Collaborating Authors

Learning to Optimize Variational Quantum Circuits to Solve Combinatorial Problems Machine Learning

Quantum computing is a computational paradigm with the potential to outperform classical methods for a variety of problems. Proposed recently, the Quantum Approximate Optimization Algorithm (QAOA) is considered as one of the leading candidates for demonstrating quantum advantage in the near term. QAOA is a variational hybrid quantum-classical algorithm for approximately solving combinatorial optimization problems. The quality of the solution obtained by QAOA for a given problem instance depends on the performance of the classical optimizer used to optimize the variational parameters. In this paper, we formulate the problem of finding optimal QAOA parameters as a learning task in which the knowledge gained from solving training instances can be leveraged to find high-quality solutions for unseen test instances. To this end, we develop two machine-learning-based approaches. Our first approach adopts a reinforcement learning (RL) framework to learn a policy network to optimize QAOA circuits. Our second approach adopts a kernel density estimation (KDE) technique to learn a generative model of optimal QAOA parameters. In both approaches, the training procedure is performed on small-sized problem instances that can be simulated on a classical computer; yet the learned RL policy and the generative model can be used to efficiently solve larger problems. Extensive simulations using the IBM Qiskit Aer quantum circuit simulator demonstrate that our proposed RL- and KDE-based approaches reduce the optimality gap by factors up to 30.15 when compared with other commonly used off-the-shelf optimizers.

ROS2Learn: a reinforcement learning framework for ROS 2 Artificial Intelligence

We propose a novel framework for Deep Reinforcement Learning (DRL) in modular robotics to train a robot directly from joint states, using traditional robotic tools. We use an state-of-the-art implementation of the Proximal Policy Optimization, Trust Region Policy Optimization and Actor-Critic Kronecker-Factored Trust Region algorithms to learn policies in four different Modular Articulated Robotic Arm (MARA) environments. We support this process using a framework that communicates with typical tools used in robotics, such as Gazebo and Robot Operating System 2 (ROS 2). We evaluate several algorithms in modular robots with an empirical study in simulation.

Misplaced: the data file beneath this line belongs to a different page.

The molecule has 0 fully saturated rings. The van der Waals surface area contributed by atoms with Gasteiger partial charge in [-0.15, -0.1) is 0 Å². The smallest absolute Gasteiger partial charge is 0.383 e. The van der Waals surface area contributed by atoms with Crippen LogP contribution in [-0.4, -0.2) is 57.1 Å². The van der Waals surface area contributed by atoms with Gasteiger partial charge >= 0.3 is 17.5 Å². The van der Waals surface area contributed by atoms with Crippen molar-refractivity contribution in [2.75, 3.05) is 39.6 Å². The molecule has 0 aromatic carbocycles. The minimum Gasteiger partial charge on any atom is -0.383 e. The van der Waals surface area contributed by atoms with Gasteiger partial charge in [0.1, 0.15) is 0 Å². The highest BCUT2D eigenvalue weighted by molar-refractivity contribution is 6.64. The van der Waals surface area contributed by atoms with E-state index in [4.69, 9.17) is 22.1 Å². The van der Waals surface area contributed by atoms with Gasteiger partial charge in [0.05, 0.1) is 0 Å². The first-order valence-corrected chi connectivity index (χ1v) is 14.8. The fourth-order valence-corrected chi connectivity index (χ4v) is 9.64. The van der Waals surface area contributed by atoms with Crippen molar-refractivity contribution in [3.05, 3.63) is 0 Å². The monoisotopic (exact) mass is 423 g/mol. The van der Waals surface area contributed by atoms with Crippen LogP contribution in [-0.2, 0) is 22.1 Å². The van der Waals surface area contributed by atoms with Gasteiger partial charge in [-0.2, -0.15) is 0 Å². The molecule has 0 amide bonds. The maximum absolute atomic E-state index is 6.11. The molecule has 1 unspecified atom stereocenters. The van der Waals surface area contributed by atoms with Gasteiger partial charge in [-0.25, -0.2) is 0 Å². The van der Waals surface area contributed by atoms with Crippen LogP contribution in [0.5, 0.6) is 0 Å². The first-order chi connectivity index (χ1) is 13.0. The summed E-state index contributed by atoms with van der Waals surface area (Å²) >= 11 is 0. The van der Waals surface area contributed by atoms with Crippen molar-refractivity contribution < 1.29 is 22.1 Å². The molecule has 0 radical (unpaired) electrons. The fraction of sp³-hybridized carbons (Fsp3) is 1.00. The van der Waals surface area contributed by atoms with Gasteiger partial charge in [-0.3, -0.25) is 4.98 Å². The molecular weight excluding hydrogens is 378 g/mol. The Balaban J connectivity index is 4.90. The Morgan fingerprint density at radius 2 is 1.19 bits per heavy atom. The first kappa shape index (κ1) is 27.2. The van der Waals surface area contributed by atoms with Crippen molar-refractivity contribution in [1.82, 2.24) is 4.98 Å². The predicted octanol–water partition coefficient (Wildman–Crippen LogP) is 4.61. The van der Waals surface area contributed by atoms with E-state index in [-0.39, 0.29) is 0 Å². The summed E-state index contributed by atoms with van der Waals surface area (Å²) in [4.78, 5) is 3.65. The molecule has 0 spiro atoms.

Variational Model-based Policy Optimization Artificial Intelligence

Model-based reinforcement learning (RL) algorithms allow us to combine model-generated data with those collected from interaction with the real system in order to alleviate the data efficiency problem in RL. However, designing such algorithms is often challenging because the bias in simulated data may overshadow the ease of data generation. A potential solution to this challenge is to jointly learn and improve model and policy using a universal objective function. In this paper, we leverage the connection between RL and probabilistic inference, and formulate such an objective function as a variational lower-bound of a log-likelihood. This allows us to use expectation maximization (EM) and iteratively fix a baseline policy and learn a variational distribution, consisting of a model and a policy (E-step), followed by improving the baseline policy given the learned variational distribution (M-step). We propose model-based and model-free policy iteration (actor-critic) style algorithms for the E-step and show how the variational distribution learned by them can be used to optimize the M-step in a fully model-based fashion. Our experiments on a number of continuous control tasks show that despite being more complex, our model-based (E-step) algorithm, called {\em variational model-based policy optimization} (VMBPO), is more sample-efficient and robust to hyper-parameter tuning than its model-free (E-step) counterpart. Using the same control tasks, we also compare VMBPO with several state-of-the-art model-based and model-free RL algorithms and show its sample efficiency and performance.

A Latent Variational Framework for Stochastic Optimization Machine Learning

This paper provides a unifying theoretical framework for stochastic optimization algorithms by means of a latent stochastic variational problem. Using techniques from stochastic control, the solution to the variational problem is shown to be equivalent to that of a Forward Backward Stochastic Differential Equation (FBSDE). By solving these equations, we recover a variety of existing adaptive stochastic gradient descent methods. This framework establishes a direct connection between stochastic optimization algorithms and a secondary Bayesian inference problem on gradients, where a prior measure on noisy gradient observations determine the resulting algorithm.

Learning to Optimize Machine Learning

Algorithm design is a laborious process and often requires many iterations of ideation and validation. In this paper, we explore automating algorithm design and present a method to learn an optimization algorithm, which we believe to be the first method that can automatically discover a better algorithm. We approach this problem from a reinforcement learning perspective and represent any particular optimization algorithm as a policy. We learn an optimization algorithm using guided policy search and demonstrate that the resulting algorithm outperforms existing hand-engineered algorithms in terms of convergence speed and/or the final objective value.